NEW ORLEANS, LOUISIANA / RESCUE MISSION CAMP Carol lived in a van with her dog Molly. She drove to New Orleans from Iowa with the hope of a milder winter. The vehicle was full of her belongings and there was no space to sleep unless she removed her valuables.. Her days were spent in a small cramped area at the steering wheel. When the temperature dropped below freezing she refused to go to a shelter because dogs were not welcome there.

Structure out of Chaos is the name given to New Orleans-based photographer Mary Lou Uttermohlen’s ongoing documentary project observing homeless people in the United States, who organize their lives by building shantytowns. As authorities strive to wipe away these communities, police conduct regular sweeps which plunge residents back into chaos. While this vicious cycle continues, Uttermohlen aims with her project to open an informed dialogue on the issues of chronic homelessness in the US and beyond.

The Ongoing Cost of the Chernobyl Disaster

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Olia and Ania during their inpatient treatment in the Pediatric Clinic of Neurosurgery in Kiev. The 14-year-old Olia is affected by an osteosarcoma, the most common form of primary bone cancer. In this moment she films her same age guitar playing friend, which is hospitalized because of thyroid and ovarian cancer.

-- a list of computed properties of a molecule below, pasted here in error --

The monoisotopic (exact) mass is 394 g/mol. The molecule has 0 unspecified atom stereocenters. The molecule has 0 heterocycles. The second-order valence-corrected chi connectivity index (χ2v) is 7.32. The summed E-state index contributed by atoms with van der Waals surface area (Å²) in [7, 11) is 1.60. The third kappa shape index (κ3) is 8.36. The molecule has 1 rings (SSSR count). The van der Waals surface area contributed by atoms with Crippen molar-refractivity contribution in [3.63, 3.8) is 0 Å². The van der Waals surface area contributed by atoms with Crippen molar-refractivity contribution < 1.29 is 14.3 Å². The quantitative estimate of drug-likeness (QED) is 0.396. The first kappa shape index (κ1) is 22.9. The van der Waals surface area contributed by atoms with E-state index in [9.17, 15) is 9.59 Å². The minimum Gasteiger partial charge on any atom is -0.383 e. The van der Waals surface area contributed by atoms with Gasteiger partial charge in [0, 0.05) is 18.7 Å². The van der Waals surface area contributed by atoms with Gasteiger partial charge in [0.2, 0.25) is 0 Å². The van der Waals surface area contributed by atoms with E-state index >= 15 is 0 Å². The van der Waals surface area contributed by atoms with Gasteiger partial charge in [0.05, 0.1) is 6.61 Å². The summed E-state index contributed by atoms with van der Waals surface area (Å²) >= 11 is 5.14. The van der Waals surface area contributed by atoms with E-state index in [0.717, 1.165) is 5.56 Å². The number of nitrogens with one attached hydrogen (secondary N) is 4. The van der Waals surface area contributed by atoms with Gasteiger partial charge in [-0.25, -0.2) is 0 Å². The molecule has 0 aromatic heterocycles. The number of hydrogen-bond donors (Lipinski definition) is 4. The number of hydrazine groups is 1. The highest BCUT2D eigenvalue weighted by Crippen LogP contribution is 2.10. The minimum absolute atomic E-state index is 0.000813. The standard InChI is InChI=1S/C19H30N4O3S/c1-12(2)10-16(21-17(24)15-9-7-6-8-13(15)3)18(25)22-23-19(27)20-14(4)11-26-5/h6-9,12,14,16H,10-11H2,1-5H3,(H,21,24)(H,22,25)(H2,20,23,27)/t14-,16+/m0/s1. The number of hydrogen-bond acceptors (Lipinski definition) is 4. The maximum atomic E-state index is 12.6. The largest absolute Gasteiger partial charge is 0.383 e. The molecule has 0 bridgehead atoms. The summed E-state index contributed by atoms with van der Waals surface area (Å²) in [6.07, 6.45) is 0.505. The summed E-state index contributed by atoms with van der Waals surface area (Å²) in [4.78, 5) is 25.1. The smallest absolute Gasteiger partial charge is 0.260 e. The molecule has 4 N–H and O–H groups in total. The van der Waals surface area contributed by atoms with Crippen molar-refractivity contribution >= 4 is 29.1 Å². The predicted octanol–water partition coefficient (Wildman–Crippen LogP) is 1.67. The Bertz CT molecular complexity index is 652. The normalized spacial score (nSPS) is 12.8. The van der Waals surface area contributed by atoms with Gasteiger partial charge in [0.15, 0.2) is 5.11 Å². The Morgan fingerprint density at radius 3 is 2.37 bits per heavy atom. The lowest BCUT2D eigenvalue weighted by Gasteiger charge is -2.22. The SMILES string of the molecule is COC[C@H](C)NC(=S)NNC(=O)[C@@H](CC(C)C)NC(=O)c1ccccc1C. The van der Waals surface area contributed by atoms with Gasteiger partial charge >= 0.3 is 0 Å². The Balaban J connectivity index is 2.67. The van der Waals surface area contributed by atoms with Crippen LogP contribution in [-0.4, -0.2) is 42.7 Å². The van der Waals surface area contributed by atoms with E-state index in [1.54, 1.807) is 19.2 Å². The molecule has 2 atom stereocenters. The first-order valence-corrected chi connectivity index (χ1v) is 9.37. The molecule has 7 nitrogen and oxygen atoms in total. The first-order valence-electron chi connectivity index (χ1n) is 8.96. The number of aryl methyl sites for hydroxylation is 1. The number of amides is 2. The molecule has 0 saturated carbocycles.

National Institute of Cancer at the Pediatric Clinic of Neurosurgery, in cooperation with the Zaporuka NGO, Kiev, 2015.

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A fox roams the streets of Pripyat.
After the nuclear disaster, which spread hundreds of thousands of tons of radioactive material into the air, many people assumed that the area around Chernobyl would remain for a long time a dead zone. But meanwhile not only dense forest grows rampantly here. There have also been observed animals, which otherwise in many parts of Europe are still hard to find. Besides wolves, foxes, wild boars or deer also elks and lynxes and even bears inhabit the area in which the radioactivity according to researches is still increased by ten to one hundred times.

Pripyat, Chernobyl Exclusion Zone, 2015.

“You are facing the end of humanity.” Pierpaolo Mittica is describing his emotional reaction each time he returns to Chernobyl to work on his project, Chernobyl 30 Years After. He has visited the Chernobyl Exclusion Zone (an area designated to control and limit the spread of radioactive fallout since the disaster) more than 15 times since 2002, and has been working on this particular photographic project since 2014. “Every time I go to Chernobyl it is a new experience. The feelings and the emotional level are very high, because a nuclear accident is the end of everything.”

The Frontline at Standing Rock, in Photos

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Water Protector at the front lines

Water Protector stands before a large group of armed police